Parents, children, teachers and school aides gathered in front of Gov. Cuomo’s office in New York City Tuesday, September 8 to protest projected cuts to the New York State School’s budget.
The rally was organized by the Alliance for Quality Education, Parents Supporting Parents NY and Make the Road, an immigrant rights group. Children and parents held posters proclaiming “Let our children bloom” and “Stop the Cuomo cuts.”
Zakiyah Ansari, New York City director of the Alliance for Quality Education and an award recipient at the 2013 New York Better World Awards dinner, a fundraiser for the Peoples World, was the first to speak.
She said, “In April 2020, Gov. Cuomo, in the middle of a pandemic, cut $1.1 billion from high-needs, low-income schools for fiscal year 2020-21. The cuts to the city’s public schools were $717 million. The cuts to the Rochester Schools, a district that was already facing a $60 million deficit before the pandemic, were $29 million. In fact, 87% of the aid cuts in 2020 were made to high-needs, low-income school districts. Is that equity? Is that right?” The crowd responded with a resounding “no” after each question.
In April, Gov. Cuomo’s budget cut allocations to low-income schools, nullifying the CARES Act funds received from Congress for technology and other COVID expenses.
In August, the New York State budget office informed school districts that it was withholding an additional 20% from local school districts. Districts with majority Black and brown students have been hit the hardest with the city slated to lose $2 billion, Buffalo $157 million and Rochester $130 million.
High needs school districts are facing a $2,626 per student cut while wealthier districts are seeing a per student cut of $873.
State Sen. Robert Jackson, who represents Washington Heights, spoke at the rally. In 1993 as a Community School Board President, he filed a lawsuit against New York State to fix an inequitable school funding distribution formula that disadvantaged New York City schools and won a court judgment in 2006 that awarded billions for city schools. Although the schools received part of that money, the State of New York still owes a substantial part of that award. Jackson told the crowd, “We all know that the state budget is deep red now, about $14.5 billion, and New York City is about $9 billion in the red caused by the pandemic. Let’s be real. They have failed to properly fund education in New York State. They have held up $5 billion in New York State and $2 billion in New York City. Are you willing to be engaged in the fight? We want the Assembly and Senate to pass a bill to raise taxes on the wealthiest New Yorkers. When we pass that legislation, we will have a hot, hot piece of coal in our hands. We are going to put that coal in the governor’s hands and he will have to sign that bill!”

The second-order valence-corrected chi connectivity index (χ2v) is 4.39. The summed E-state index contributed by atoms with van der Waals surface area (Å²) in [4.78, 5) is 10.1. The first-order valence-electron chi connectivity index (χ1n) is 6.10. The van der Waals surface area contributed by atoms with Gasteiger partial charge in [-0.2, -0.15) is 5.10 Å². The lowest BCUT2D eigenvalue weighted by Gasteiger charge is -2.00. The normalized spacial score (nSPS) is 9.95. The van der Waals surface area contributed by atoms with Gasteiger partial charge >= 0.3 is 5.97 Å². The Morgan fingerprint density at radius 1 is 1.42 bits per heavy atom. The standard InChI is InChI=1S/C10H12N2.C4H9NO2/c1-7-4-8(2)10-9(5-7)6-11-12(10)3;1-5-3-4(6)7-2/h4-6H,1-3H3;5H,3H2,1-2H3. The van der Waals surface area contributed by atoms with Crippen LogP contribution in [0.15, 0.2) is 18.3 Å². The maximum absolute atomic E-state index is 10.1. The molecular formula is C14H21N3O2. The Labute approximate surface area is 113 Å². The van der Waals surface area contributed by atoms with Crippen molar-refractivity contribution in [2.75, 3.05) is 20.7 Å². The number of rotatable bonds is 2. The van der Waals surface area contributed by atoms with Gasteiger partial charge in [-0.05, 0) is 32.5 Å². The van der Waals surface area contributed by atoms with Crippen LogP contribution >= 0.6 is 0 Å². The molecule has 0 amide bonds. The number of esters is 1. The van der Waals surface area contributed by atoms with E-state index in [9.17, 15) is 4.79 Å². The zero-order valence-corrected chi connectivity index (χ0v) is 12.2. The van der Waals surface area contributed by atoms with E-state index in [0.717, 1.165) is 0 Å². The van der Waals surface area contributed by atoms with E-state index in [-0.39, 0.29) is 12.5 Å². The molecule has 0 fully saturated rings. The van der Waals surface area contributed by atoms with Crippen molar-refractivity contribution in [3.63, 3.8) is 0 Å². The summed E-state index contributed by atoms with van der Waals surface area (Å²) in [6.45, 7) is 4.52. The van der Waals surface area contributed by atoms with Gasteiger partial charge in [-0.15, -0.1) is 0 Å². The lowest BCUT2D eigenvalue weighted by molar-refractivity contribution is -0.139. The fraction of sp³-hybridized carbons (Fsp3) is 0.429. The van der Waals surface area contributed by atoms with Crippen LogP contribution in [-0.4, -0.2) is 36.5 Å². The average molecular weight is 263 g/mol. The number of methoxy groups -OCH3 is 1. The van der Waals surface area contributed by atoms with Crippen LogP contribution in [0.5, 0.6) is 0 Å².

Mohammed, a high school teacher, spoke next. “I’m here because I’m a teacher. I’m here because Cuomo’s willingness to shortchange our students, instead of taxing the superrich, makes the job of any teacher working to give our students a fighting chance so much more difficult. I’m here because Cuomo’s racist attempt at defunding education has links to the shackles of inequity that disadvantage our students during and after their time in high school.”
Felicia Gray of Parents supporting Parents NY addressed the crowd. “This pandemic is disproportionately affecting our health, our communities and our schools. Our schools were already messed up. We already had lead in the water. Our infrastructure was already crumbling. Governor Cuomo does not care about Black and brown people. And now he says that he is going to take more than the $2 billion dollars than he has already taken from our children this year because he’s waiting on federal money. We live in the richest city in the world. The billionaires have been getting wealthier since this pandemic and I have neighbors that I have to feed because they have no food.”
Meril Mousoom, a high school student who introduced the speakers, demanded, “Tax the rich and fund education now!”